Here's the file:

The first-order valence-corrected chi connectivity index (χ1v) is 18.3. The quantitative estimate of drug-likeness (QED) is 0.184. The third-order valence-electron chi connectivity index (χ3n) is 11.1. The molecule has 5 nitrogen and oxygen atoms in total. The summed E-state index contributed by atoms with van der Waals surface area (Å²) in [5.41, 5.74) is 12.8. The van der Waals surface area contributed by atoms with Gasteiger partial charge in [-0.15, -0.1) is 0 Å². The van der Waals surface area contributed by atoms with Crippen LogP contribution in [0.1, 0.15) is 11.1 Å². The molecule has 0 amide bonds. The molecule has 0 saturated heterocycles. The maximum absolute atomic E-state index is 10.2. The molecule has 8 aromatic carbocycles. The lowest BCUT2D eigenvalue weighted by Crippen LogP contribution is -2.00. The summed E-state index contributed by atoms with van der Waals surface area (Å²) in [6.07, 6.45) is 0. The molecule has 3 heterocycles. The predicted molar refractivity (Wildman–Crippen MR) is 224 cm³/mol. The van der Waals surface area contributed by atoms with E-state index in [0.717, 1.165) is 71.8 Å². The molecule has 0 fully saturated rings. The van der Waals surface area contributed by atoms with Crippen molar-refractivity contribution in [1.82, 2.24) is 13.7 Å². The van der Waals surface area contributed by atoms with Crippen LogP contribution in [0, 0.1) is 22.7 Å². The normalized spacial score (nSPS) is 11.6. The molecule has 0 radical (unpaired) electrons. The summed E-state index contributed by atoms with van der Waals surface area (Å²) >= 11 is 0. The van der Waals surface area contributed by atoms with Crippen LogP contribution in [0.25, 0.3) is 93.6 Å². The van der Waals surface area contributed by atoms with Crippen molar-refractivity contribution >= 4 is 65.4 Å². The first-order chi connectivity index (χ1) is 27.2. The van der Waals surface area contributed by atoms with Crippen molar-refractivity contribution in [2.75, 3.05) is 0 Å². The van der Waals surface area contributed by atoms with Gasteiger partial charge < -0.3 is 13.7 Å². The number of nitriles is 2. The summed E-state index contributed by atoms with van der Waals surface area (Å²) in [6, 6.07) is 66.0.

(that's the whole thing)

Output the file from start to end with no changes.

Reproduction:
The first-order valence-corrected chi connectivity index (χ1v) is 18.3. The quantitative estimate of drug-likeness (QED) is 0.184. The third-order valence-electron chi connectivity index (χ3n) is 11.1. The molecule has 5 nitrogen and oxygen atoms in total. The summed E-state index contributed by atoms with van der Waals surface area (Å²) in [5.41, 5.74) is 12.8. The van der Waals surface area contributed by atoms with Gasteiger partial charge in [-0.15, -0.1) is 0 Å². The van der Waals surface area contributed by atoms with Crippen LogP contribution in [0.1, 0.15) is 11.1 Å². The molecule has 0 amide bonds. The molecule has 0 saturated heterocycles. The maximum absolute atomic E-state index is 10.2. The molecule has 8 aromatic carbocycles. The lowest BCUT2D eigenvalue weighted by Crippen LogP contribution is -2.00. The summed E-state index contributed by atoms with van der Waals surface area (Å²) in [6.07, 6.45) is 0. The molecule has 3 heterocycles. The predicted molar refractivity (Wildman–Crippen MR) is 224 cm³/mol. The van der Waals surface area contributed by atoms with E-state index in [0.717, 1.165) is 71.8 Å². The molecule has 0 fully saturated rings. The van der Waals surface area contributed by atoms with Crippen molar-refractivity contribution in [1.82, 2.24) is 13.7 Å². The van der Waals surface area contributed by atoms with Crippen LogP contribution in [0, 0.1) is 22.7 Å². The normalized spacial score (nSPS) is 11.6. The molecule has 0 radical (unpaired) electrons. The summed E-state index contributed by atoms with van der Waals surface area (Å²) >= 11 is 0. The van der Waals surface area contributed by atoms with Crippen LogP contribution in [0.25, 0.3) is 93.6 Å². The van der Waals surface area contributed by atoms with Crippen molar-refractivity contribution >= 4 is 65.4 Å². The first-order chi connectivity index (χ1) is 27.2. The van der Waals surface area contributed by atoms with Crippen molar-refractivity contribution in [2.75, 3.05) is 0 Å². The van der Waals surface area contributed by atoms with Gasteiger partial charge < -0.3 is 13.7 Å². The number of nitriles is 2. The summed E-state index contributed by atoms with van der Waals surface area (Å²) in [6, 6.07) is 66.0.